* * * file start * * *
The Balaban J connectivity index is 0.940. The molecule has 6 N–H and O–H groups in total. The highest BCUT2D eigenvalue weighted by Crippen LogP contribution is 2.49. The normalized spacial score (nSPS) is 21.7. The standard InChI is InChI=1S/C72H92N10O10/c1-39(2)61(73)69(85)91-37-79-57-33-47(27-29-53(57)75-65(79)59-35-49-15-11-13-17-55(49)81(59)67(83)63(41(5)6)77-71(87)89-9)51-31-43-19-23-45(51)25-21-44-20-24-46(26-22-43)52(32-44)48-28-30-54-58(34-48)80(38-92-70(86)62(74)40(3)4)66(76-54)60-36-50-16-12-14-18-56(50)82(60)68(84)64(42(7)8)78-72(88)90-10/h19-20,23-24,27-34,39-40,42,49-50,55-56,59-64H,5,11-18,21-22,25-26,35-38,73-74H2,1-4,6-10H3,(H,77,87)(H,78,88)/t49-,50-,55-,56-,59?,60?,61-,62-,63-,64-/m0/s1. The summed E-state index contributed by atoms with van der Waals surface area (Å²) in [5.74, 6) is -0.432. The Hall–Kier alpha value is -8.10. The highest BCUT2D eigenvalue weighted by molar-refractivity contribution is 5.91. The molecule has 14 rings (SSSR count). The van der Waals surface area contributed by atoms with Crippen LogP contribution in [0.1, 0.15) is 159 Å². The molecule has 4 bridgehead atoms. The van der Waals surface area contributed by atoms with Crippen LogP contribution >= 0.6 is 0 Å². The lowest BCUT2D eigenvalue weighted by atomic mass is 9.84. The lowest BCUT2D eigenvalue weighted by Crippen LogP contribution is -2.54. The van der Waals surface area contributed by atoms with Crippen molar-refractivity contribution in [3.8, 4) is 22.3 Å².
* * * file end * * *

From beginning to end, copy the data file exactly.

The Balaban J connectivity index is 0.940. The molecule has 6 N–H and O–H groups in total. The highest BCUT2D eigenvalue weighted by Crippen LogP contribution is 2.49. The normalized spacial score (nSPS) is 21.7. The standard InChI is InChI=1S/C72H92N10O10/c1-39(2)61(73)69(85)91-37-79-57-33-47(27-29-53(57)75-65(79)59-35-49-15-11-13-17-55(49)81(59)67(83)63(41(5)6)77-71(87)89-9)51-31-43-19-23-45(51)25-21-44-20-24-46(26-22-43)52(32-44)48-28-30-54-58(34-48)80(38-92-70(86)62(74)40(3)4)66(76-54)60-36-50-16-12-14-18-56(50)82(60)68(84)64(42(7)8)78-72(88)90-10/h19-20,23-24,27-34,39-40,42,49-50,55-56,59-64H,5,11-18,21-22,25-26,35-38,73-74H2,1-4,6-10H3,(H,77,87)(H,78,88)/t49-,50-,55-,56-,59?,60?,61-,62-,63-,64-/m0/s1. The summed E-state index contributed by atoms with van der Waals surface area (Å²) in [5.74, 6) is -0.432. The Hall–Kier alpha value is -8.10. The highest BCUT2D eigenvalue weighted by molar-refractivity contribution is 5.91. The molecule has 14 rings (SSSR count). The van der Waals surface area contributed by atoms with Crippen LogP contribution in [0.1, 0.15) is 159 Å². The molecule has 4 bridgehead atoms. The van der Waals surface area contributed by atoms with Crippen LogP contribution >= 0.6 is 0 Å². The lowest BCUT2D eigenvalue weighted by atomic mass is 9.84. The lowest BCUT2D eigenvalue weighted by Crippen LogP contribution is -2.54. The van der Waals surface area contributed by atoms with Crippen molar-refractivity contribution in [3.8, 4) is 22.3 Å².